Questions and answers about
the English Language Institute Placement Test (ELIPT)

 

  1. Why are students required to take the ELIPT? We were admitted to UHM, so doesn’t that mean we can handle university classes?
  2. Do other universities in the United States have an ELI and an ELIPT?
  3. Who made the ELIPT?
  4. How did the ELI decide what level was "exempt" for their exemption criteria?
  5. Why can’t you just use TOEFL (or SAT, or GRE) scores? Why do you need a special test?
  6. I have taken college courses before at a community college or during UHM’s summer session, and I got good grades. Doesn’t this prove that my English is good enough to study at UHM?
  7. My English ability is higher now than when I applied to UH. Do I still need to take the ELIPT?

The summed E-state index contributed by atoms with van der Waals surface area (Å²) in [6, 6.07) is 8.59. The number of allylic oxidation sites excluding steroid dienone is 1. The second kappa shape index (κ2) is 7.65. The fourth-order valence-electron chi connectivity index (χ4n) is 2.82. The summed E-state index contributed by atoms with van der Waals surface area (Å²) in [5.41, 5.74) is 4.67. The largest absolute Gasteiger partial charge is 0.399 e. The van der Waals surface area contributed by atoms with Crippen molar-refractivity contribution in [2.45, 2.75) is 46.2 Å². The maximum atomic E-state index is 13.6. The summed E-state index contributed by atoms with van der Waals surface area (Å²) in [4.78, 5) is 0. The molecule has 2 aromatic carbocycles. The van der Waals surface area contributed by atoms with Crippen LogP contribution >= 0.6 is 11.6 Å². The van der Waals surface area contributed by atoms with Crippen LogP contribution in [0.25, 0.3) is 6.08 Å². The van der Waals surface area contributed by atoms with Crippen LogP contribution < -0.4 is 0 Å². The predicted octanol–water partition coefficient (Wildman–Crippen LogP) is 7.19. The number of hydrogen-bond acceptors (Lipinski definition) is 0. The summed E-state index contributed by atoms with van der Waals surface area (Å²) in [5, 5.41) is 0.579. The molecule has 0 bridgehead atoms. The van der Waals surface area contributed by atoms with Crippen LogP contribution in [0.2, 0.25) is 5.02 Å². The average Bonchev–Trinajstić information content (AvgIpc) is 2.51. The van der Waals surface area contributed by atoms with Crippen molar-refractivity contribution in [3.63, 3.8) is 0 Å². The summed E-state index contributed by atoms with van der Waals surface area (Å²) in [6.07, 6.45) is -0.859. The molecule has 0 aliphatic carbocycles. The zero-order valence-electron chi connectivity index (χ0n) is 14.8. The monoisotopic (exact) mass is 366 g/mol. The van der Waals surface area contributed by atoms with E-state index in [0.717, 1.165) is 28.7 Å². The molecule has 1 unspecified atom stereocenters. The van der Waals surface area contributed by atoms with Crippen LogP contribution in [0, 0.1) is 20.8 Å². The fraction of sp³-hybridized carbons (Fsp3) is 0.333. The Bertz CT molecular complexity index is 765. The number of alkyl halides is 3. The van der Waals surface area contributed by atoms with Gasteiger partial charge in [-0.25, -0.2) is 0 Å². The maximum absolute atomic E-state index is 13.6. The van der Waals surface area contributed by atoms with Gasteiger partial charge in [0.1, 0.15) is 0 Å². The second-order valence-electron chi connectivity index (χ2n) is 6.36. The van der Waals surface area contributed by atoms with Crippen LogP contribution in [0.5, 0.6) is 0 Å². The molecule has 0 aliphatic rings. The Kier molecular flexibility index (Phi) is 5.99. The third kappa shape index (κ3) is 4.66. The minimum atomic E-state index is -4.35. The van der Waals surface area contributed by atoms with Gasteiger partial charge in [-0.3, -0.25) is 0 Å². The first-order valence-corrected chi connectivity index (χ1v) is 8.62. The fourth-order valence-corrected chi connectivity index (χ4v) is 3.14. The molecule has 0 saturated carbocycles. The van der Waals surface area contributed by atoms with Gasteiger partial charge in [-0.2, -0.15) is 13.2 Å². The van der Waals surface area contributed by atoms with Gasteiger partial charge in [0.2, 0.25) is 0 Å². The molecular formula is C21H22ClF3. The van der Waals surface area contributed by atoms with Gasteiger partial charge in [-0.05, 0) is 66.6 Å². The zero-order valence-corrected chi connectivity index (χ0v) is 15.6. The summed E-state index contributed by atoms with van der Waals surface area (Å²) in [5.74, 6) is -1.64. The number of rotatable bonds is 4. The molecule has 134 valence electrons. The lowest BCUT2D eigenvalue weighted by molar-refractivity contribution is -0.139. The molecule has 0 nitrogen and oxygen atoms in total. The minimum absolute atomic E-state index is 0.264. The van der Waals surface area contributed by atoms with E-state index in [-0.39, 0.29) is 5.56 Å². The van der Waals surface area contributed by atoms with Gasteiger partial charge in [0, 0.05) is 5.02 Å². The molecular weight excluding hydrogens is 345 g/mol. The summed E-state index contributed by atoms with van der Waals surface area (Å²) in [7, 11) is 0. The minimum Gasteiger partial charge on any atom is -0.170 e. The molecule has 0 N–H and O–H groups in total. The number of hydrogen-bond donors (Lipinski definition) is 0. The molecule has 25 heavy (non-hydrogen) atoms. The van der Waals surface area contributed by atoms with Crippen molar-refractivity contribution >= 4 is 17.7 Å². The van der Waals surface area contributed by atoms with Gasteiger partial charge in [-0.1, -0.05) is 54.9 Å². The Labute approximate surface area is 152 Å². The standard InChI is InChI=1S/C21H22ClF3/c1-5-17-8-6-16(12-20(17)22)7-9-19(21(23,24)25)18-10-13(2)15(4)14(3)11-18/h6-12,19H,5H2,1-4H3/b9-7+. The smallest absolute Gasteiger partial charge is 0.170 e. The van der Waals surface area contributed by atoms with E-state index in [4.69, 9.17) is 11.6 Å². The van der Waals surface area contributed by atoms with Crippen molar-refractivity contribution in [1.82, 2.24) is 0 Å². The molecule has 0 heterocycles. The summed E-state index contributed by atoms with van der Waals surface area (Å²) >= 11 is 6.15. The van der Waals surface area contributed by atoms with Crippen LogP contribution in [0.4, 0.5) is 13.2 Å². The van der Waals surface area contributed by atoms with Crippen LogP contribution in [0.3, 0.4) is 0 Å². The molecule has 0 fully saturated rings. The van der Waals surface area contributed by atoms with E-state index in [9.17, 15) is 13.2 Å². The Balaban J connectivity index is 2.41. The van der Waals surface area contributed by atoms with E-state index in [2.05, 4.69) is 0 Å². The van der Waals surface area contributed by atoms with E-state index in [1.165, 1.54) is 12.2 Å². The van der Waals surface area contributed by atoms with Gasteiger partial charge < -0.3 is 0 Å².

8. What is a passing score on the ELIPT?
  9. I might need help in reading, but I think that my listening skills are fine. Will I have to take listening classes anyway if I don’t do well on the ELIPT?
  10. What if I’m sick on the day of the ELIPT?
  11. I didn’t do well on the ELIPT but that’s just because I’m bad at taking tests. I don’t think I need help in English.
  12. My friends didn’t need to take ELI classes. Why do I have to take them?
  13. I want to finish my studies at UHM as quickly as possible, and having to take ELI classes slows me down. I don’t have enough money or time to stay here as long as it would take to finish my ELI requirements and my degree, so can’t I be allowed to waive the ELI?

Why are students required to take the ELIPT? We were admitted to UHM, so doesn’t that mean we can handle university classes?